The cohort study found that out of 158 evaluable patients, 108 or 68% of participants achieved Covid-19 symptom resolution at some point within the 28 days of follow-up. In this group, 48 participants had a recurrence of their Covid-19 symptoms, after they had initially recovered within the 28 days. Participants who had relapsing symptoms commonly reported coughs and headaches. As none of these patients had been treated with Paxlovid, the study authors concluded that independent of Paxlovid treatment, rebound in Covid-19 symptoms is still highly possible.

In its guidance, the CDC made it clear that there is currently no evidence that additional treatment is needed with Paxlovid or other anti-SARS-CoV-2 therapies in cases where Covid-19 rebound is suspected.

Covid-19 booster rollout plan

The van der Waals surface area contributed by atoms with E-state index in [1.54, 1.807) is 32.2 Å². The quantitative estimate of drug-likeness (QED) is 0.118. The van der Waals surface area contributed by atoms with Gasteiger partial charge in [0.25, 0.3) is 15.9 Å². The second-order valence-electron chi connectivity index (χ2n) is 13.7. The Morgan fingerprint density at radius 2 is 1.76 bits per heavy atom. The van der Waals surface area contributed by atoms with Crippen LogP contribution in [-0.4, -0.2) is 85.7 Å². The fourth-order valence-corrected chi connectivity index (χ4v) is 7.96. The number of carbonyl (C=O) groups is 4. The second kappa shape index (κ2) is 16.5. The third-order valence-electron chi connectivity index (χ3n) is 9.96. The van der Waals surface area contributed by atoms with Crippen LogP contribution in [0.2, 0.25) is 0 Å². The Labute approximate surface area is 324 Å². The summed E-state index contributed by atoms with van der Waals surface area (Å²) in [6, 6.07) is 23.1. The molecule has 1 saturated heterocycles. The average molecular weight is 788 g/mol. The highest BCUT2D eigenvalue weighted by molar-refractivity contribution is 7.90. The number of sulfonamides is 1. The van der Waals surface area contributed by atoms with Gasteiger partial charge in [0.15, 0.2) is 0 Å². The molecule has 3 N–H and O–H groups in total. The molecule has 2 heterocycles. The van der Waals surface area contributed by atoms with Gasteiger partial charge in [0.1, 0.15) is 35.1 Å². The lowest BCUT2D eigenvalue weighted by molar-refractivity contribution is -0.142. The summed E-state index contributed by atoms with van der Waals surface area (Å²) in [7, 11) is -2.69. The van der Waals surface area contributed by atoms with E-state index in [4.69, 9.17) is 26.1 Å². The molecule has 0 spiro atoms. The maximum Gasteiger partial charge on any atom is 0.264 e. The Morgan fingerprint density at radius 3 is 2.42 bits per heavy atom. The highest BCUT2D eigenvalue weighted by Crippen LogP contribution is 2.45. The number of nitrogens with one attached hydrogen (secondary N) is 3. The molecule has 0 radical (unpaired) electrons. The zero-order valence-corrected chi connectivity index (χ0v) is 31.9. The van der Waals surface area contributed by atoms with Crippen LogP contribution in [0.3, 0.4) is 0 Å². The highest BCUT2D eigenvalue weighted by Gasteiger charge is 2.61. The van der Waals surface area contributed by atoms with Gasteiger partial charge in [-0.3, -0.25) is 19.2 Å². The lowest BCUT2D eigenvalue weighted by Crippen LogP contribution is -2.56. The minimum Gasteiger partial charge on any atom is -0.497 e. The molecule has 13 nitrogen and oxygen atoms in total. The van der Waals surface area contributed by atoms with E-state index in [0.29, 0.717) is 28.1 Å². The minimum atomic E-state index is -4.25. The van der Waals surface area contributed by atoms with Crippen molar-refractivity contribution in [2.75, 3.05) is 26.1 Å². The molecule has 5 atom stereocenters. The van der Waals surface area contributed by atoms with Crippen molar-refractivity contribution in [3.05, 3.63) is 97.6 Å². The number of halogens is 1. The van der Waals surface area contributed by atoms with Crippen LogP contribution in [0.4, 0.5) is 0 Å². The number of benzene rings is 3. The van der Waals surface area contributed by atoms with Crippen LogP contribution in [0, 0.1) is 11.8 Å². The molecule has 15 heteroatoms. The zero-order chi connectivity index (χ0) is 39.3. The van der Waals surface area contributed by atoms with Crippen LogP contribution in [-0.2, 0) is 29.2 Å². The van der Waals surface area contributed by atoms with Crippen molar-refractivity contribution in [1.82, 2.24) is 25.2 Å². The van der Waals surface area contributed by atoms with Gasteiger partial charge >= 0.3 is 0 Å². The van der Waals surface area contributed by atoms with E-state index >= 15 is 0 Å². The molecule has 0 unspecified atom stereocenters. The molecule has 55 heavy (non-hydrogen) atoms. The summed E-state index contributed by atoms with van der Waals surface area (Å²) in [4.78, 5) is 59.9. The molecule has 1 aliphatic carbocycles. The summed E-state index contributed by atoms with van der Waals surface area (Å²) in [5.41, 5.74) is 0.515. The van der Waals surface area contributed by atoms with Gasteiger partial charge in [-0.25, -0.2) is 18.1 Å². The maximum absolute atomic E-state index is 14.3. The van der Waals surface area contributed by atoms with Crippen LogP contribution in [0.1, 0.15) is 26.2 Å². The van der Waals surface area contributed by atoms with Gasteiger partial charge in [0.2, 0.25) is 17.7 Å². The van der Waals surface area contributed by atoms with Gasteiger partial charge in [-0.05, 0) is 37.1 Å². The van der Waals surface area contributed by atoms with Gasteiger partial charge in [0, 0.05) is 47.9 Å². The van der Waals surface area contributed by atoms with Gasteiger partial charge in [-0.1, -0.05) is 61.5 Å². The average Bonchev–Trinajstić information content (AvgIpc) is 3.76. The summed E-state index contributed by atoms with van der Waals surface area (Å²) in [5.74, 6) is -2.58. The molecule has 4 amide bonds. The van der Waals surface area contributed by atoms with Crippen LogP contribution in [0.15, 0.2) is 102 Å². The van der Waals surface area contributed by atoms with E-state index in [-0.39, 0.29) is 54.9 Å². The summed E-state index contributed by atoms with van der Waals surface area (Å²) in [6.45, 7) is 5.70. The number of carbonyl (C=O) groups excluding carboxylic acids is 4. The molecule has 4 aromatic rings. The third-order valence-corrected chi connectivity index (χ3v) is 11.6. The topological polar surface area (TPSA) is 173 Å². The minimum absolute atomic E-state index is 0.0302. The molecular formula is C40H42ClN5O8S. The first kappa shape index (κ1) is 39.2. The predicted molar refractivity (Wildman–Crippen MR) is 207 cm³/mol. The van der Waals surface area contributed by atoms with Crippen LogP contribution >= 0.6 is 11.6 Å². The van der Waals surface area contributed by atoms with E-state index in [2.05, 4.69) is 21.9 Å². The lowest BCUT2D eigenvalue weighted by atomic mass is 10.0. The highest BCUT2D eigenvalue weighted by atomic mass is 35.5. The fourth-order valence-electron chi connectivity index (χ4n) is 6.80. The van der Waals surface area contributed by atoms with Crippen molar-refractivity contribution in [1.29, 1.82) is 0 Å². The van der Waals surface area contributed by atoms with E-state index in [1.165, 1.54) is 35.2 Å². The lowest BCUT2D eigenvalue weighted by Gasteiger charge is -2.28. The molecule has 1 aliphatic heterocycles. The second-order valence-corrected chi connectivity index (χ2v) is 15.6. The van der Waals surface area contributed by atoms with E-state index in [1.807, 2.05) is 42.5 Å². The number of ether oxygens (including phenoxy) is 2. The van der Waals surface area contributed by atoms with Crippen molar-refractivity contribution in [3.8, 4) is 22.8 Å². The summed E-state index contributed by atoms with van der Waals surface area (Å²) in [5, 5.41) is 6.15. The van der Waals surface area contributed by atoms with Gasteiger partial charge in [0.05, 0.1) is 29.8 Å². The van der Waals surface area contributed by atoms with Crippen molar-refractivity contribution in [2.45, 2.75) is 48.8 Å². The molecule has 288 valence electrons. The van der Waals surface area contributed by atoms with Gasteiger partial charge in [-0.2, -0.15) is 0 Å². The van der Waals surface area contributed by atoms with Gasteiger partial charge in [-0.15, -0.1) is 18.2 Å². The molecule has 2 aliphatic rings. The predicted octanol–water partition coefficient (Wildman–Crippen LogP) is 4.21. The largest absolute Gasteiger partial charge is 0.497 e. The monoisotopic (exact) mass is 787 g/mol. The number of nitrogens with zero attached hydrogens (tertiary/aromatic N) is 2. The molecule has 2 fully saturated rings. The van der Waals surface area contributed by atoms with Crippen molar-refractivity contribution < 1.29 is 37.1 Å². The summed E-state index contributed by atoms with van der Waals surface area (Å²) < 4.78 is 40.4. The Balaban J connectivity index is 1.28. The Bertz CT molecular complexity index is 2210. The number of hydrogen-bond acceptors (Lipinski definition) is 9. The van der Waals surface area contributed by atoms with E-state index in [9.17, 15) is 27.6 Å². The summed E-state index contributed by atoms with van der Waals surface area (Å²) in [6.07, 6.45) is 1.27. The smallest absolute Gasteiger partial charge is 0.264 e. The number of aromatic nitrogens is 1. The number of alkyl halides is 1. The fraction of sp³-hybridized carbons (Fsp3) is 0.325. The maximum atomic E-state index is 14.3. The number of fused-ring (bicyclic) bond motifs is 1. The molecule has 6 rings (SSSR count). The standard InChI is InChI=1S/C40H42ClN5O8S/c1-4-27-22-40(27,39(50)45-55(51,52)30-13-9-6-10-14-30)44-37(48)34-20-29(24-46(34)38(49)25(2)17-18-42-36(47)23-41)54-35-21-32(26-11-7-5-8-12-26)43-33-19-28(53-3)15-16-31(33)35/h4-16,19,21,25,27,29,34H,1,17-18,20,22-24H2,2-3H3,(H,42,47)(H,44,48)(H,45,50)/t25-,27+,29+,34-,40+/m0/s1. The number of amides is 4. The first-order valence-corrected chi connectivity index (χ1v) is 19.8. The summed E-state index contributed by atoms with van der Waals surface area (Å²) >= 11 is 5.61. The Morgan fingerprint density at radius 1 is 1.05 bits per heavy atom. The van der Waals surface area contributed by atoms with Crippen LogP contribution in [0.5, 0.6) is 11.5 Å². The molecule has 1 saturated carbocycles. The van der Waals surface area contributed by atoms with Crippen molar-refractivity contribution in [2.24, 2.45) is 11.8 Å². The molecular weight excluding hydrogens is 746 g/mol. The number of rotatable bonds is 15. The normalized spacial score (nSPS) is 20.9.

Amidst Paxlovid rebound reports, health authorities have also raised concern about the slow uptake of the second Covid-19 booster vaccines. On August 31, the FDA amended the Emergency Use Authorisations (EUAs) for the Spikevax and Comirnaty vaccines to authorise their bivalent formulations for use as a single booster dose at least two months following primary or booster vaccination. Following in these footsteps, on November 9 the UK’s Medicines and Health Regulatory Agency (MHRA) granted approval for Pfizer and BioNTech ’s bivalent Covid-19 vaccine. The bivalent vaccines are comprised of two components of SARS-CoV-2 virus; the original strain of SARS-CoV-2 (Alpha (B. 1.1. 7)) and the other one in common between the BA.4 and BA.5 lineages of the Omicron variant of SARS-CoV-2.